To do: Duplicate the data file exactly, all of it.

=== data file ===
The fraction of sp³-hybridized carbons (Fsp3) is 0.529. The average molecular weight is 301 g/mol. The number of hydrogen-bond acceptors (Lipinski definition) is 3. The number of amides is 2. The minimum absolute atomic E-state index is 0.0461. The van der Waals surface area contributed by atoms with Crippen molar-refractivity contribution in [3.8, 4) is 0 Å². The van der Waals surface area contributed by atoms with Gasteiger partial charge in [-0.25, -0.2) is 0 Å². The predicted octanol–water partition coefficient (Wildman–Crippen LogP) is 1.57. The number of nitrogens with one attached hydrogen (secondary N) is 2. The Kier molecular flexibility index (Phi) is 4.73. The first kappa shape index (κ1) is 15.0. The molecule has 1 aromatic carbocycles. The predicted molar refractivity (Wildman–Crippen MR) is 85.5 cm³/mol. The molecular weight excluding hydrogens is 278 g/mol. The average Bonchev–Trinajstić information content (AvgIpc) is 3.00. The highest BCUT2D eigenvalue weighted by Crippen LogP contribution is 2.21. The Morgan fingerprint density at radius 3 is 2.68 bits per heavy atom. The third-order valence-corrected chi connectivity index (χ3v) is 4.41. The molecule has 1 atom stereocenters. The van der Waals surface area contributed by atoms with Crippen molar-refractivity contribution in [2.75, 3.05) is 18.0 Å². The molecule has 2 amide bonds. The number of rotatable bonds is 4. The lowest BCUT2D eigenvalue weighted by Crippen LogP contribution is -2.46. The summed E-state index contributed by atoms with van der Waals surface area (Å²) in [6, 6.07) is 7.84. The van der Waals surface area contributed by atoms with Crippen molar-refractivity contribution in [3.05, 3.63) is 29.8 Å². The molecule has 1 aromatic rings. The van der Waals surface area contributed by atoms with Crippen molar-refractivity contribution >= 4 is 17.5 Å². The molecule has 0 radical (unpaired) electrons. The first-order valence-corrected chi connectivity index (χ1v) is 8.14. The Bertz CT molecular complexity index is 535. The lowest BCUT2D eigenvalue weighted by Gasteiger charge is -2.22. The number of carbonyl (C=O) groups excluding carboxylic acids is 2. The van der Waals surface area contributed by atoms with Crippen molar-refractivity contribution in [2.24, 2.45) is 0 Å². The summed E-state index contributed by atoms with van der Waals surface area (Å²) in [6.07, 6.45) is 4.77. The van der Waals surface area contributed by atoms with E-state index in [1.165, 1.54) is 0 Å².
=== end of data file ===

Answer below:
The fraction of sp³-hybridized carbons (Fsp3) is 0.529. The average molecular weight is 301 g/mol. The number of hydrogen-bond acceptors (Lipinski definition) is 3. The number of amides is 2. The minimum absolute atomic E-state index is 0.0461. The van der Waals surface area contributed by atoms with Crippen molar-refractivity contribution in [3.8, 4) is 0 Å². The van der Waals surface area contributed by atoms with Gasteiger partial charge in [-0.25, -0.2) is 0 Å². The predicted octanol–water partition coefficient (Wildman–Crippen LogP) is 1.57. The number of nitrogens with one attached hydrogen (secondary N) is 2. The Kier molecular flexibility index (Phi) is 4.73. The first kappa shape index (κ1) is 15.0. The molecule has 1 aromatic carbocycles. The predicted molar refractivity (Wildman–Crippen MR) is 85.5 cm³/mol. The molecular weight excluding hydrogens is 278 g/mol. The average Bonchev–Trinajstić information content (AvgIpc) is 3.00. The highest BCUT2D eigenvalue weighted by Crippen LogP contribution is 2.21. The Morgan fingerprint density at radius 3 is 2.68 bits per heavy atom. The third-order valence-corrected chi connectivity index (χ3v) is 4.41. The molecule has 1 atom stereocenters. The van der Waals surface area contributed by atoms with Crippen molar-refractivity contribution in [2.75, 3.05) is 18.0 Å². The molecule has 2 amide bonds. The number of rotatable bonds is 4. The lowest BCUT2D eigenvalue weighted by Crippen LogP contribution is -2.46. The summed E-state index contributed by atoms with van der Waals surface area (Å²) in [6, 6.07) is 7.84. The van der Waals surface area contributed by atoms with Crippen molar-refractivity contribution in [3.05, 3.63) is 29.8 Å². The molecule has 1 aromatic rings. The van der Waals surface area contributed by atoms with Crippen molar-refractivity contribution >= 4 is 17.5 Å². The molecule has 0 radical (unpaired) electrons. The first-order valence-corrected chi connectivity index (χ1v) is 8.14. The Bertz CT molecular complexity index is 535. The lowest BCUT2D eigenvalue weighted by Gasteiger charge is -2.22. The number of carbonyl (C=O) groups excluding carboxylic acids is 2. The van der Waals surface area contributed by atoms with Crippen molar-refractivity contribution in [2.24, 2.45) is 0 Å². The summed E-state index contributed by atoms with van der Waals surface area (Å²) in [6.07, 6.45) is 4.77. The van der Waals surface area contributed by atoms with E-state index in [1.165, 1.54) is 0 Å².